March 14 Marks 8th Anniversary of the Cedar Revolution


8th anniversary cedar revolution 2This Sunday , March 14 alliance marked the eight anniversary of Lebanon’s Cedar Revolution, when the Lebanese people took to the streets to peacefully demonstrate and demand a sovereign and democratic country free from foreign interference and to call for the truth behind the assassination of former Prime Minister Rafik Hariri and 22 others.

The rally was held at Beirut International Exhibition and Leisure Center (BIEL), amid the absence of its top leaders over security fears.

The Lebanese people continue to face challenges as they work to ensure a stable, sovereign, and independent state that unifies all Lebanese.

“We will continue our struggle to achieve the real independence of Lebanon,” former Lebanese PM and current Future Movement parliamentary bloc MP Fouad Siniora, vowed in a brief speech at the rally .

“The day of March 14 stands for the idea of Lebanon and the meaning of being Lebanese,” said journalist Ali Hamadeh in his speech , adding:

“We gather here today to say, in the name of the martyrs and all the Lebanese, that March 14 is the protector of the country, its people and its future.”

Hamadeh also saluted the “the revolution of the Syrian people.”

Fourteen March 14 activists delivered speeches .

“Lebanon does not bear divisions and we need to work hand in hand in order to build it,” activist Elie Fawaz said.

“It is difficult for Hezbollah to hand over its arms, but it is not impossible,” he stressed.

Over a million  Lebanese ,  Chrstians, Druze and Muslims protestd  in downtown Beirut on  March 14, 2005 demanding  Syria's withdrawal from Lebanon. Syria withdraw in April 2005 after 29 years of military presence
Over a million Lebanese , Chrstians, Druze and Muslims protestd in downtown Beirut on March 14, 2005 demanding Syria’s withdrawal from Lebanon. Syria withdrew in April 2005 after 29 years of military presence

March 14 activist Magaly al-Hajj said “we have the right to live in a state that is not controlled by the army of another mini state.”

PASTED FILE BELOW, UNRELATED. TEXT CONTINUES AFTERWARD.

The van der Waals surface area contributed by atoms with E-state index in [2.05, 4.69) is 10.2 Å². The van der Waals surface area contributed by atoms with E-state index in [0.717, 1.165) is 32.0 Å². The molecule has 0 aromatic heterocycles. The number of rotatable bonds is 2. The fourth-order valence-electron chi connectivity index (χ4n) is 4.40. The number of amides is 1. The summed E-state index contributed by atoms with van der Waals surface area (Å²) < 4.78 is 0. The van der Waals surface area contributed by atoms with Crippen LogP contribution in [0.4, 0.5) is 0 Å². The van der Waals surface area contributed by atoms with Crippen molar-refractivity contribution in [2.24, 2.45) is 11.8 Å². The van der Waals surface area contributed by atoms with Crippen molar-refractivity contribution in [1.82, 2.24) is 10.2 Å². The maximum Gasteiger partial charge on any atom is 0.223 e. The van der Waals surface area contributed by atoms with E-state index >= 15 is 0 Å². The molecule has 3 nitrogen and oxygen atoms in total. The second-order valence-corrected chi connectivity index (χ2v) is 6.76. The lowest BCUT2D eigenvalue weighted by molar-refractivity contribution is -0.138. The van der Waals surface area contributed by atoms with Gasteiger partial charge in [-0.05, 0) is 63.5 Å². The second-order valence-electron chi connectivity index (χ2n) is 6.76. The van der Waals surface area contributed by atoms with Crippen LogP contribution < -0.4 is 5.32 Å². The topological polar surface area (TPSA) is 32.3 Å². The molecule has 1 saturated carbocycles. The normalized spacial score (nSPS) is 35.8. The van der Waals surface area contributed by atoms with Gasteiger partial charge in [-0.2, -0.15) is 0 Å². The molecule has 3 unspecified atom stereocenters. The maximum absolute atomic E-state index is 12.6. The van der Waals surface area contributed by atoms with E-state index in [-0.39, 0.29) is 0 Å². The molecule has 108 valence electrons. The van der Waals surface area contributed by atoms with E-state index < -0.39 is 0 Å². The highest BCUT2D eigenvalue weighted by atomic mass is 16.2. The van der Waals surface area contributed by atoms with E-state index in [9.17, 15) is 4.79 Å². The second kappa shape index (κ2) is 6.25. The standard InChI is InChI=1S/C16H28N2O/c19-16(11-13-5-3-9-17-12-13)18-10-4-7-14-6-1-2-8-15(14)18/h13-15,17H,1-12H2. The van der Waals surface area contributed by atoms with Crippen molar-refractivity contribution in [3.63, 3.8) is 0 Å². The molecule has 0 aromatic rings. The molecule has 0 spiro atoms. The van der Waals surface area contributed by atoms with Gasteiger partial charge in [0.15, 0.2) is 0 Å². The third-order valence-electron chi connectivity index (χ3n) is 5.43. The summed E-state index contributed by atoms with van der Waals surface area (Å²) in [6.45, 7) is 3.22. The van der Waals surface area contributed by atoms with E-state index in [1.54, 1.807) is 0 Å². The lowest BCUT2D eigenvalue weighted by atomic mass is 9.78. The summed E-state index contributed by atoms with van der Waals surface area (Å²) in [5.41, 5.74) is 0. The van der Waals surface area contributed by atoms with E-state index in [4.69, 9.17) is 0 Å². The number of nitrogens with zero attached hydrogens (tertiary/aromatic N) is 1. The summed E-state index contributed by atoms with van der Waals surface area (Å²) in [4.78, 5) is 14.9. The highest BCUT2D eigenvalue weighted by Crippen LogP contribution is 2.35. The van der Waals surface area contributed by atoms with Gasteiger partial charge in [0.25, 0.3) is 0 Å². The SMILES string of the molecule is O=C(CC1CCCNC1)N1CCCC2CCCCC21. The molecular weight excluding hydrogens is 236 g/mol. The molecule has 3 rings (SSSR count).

She also admitted that “March 14 needs change” and that the “entire scene” in Lebanon needs change.

“The loyalists of Syria and (Syrian President) Bashar Assad will not defeat us because there is justice in this universe,” she stressed.

Activist Mohammed Handoush, who hails from northern Lebanon, said “martyrs build a nation, but compromises destroy it.”

“Where is security in our country while prison guards are being taken hostage at the hand of inmates,” said acitivist Randa Maarabouni.

Referring to ex-PM Rafik Hariri, activist Nadine Kahil said: “They feared the giant who built Lebanon, so they assassinated him.”

March 14 activist Karim al-Rifai said “Yes to the Lebanese army that challenged the decision of the (Syrian) hegemony authority in 2005, foiled the Syrian plot in Nahr al-Bared and confronted Israel in Adaisseh” in southern Lebanon.

“No to any armed militias, whether Shiite or Sunni,” Rifai added.

“We tell all the militias that are threatening Lebanon that we will not allow them to maintain their presence and we won’t allow the return of the civil war,” he went on to say.

Rifai called on the Lebanese army to protect citizens “inside the country and in border areas and to protect Akkar’s residents from the crimes of the Syrian regime.”

“We will not arm ourselves and we will not allow the Free (Syrian) Army or al-Nusra Front to defend us against any Lebanese party,” Rifai reassured.

“We tell the Assad regime and the Iranian regime and we tell March 8 and March 14 that we have returned for the sake of Lebanon,” he added.

March 14 activist Cherine Abdullah reminisced that “eight years have passed and many parties tried to divide us and to drive a wedge between us.”

But she stressed that “nothing can impede the idea of March 14” if its components maintain their “strength and solidarity.”

Activist George Droubi, who hails from Tripoli’s el-Mina area, said March 14 “diagnosed Lebanon’s disease and found the cure which is the civil state.”

“We do not fear you or your weapons and assassinations, we rather fear for our country, and March 14 is a lifestyle and we are its guardians,” said activist Carol Maalouf.

Absence of March 14 leaders

Lebanon has been witnessing for several months a wave of assassinations starting with the attempted assassination of Lebanese Forces leader Samir Geagea last April, the attempted assassination of MP Boutros Harb, the assassination of Lebanon Internal Security intelligence chief and several threats of assassinations against several figures including March 14 MP Marwan Hamadeh and Mufti Shaar of Tripoli.

Hezbollah has been accused of being behind some of these threats. Hezbollah has refused so far to hand over its member Mahmoud al-Hayek , who was indicted in the attempted assassination of MP Harb to the judicial authorities just like it refused to hand over the four killers of former PM Rafik Hariri ( Saad’s father) , who was assassinated in downtown Beirut on February 14, 2005.

Former PM Saad Hariri announced last week that he will not return to Lebanon anytime soon because the decision to assassinate him has already been made , political sources said last Monday.